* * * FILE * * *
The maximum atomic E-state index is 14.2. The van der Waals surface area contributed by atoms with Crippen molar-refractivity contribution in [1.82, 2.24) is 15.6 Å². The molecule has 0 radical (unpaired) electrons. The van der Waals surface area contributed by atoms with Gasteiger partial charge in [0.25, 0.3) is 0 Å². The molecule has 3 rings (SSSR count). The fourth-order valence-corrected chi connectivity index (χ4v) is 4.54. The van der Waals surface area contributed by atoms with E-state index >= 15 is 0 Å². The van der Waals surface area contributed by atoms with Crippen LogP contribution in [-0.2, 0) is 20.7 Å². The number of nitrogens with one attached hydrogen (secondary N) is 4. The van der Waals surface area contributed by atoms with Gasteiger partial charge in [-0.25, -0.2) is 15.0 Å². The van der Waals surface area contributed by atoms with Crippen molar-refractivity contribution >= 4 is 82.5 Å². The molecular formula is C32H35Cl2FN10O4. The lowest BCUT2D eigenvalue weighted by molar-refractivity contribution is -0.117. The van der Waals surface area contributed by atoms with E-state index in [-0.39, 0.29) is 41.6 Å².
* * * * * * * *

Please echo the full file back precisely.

The maximum atomic E-state index is 14.2. The van der Waals surface area contributed by atoms with Crippen molar-refractivity contribution in [1.82, 2.24) is 15.6 Å². The molecule has 0 radical (unpaired) electrons. The van der Waals surface area contributed by atoms with Gasteiger partial charge in [0.25, 0.3) is 0 Å². The molecule has 3 rings (SSSR count). The fourth-order valence-corrected chi connectivity index (χ4v) is 4.54. The van der Waals surface area contributed by atoms with E-state index >= 15 is 0 Å². The van der Waals surface area contributed by atoms with Crippen LogP contribution in [-0.2, 0) is 20.7 Å². The number of nitrogens with one attached hydrogen (secondary N) is 4. The van der Waals surface area contributed by atoms with Gasteiger partial charge in [-0.25, -0.2) is 15.0 Å². The van der Waals surface area contributed by atoms with Crippen molar-refractivity contribution >= 4 is 82.5 Å². The molecular formula is C32H35Cl2FN10O4. The lowest BCUT2D eigenvalue weighted by molar-refractivity contribution is -0.117. The van der Waals surface area contributed by atoms with E-state index in [-0.39, 0.29) is 41.6 Å².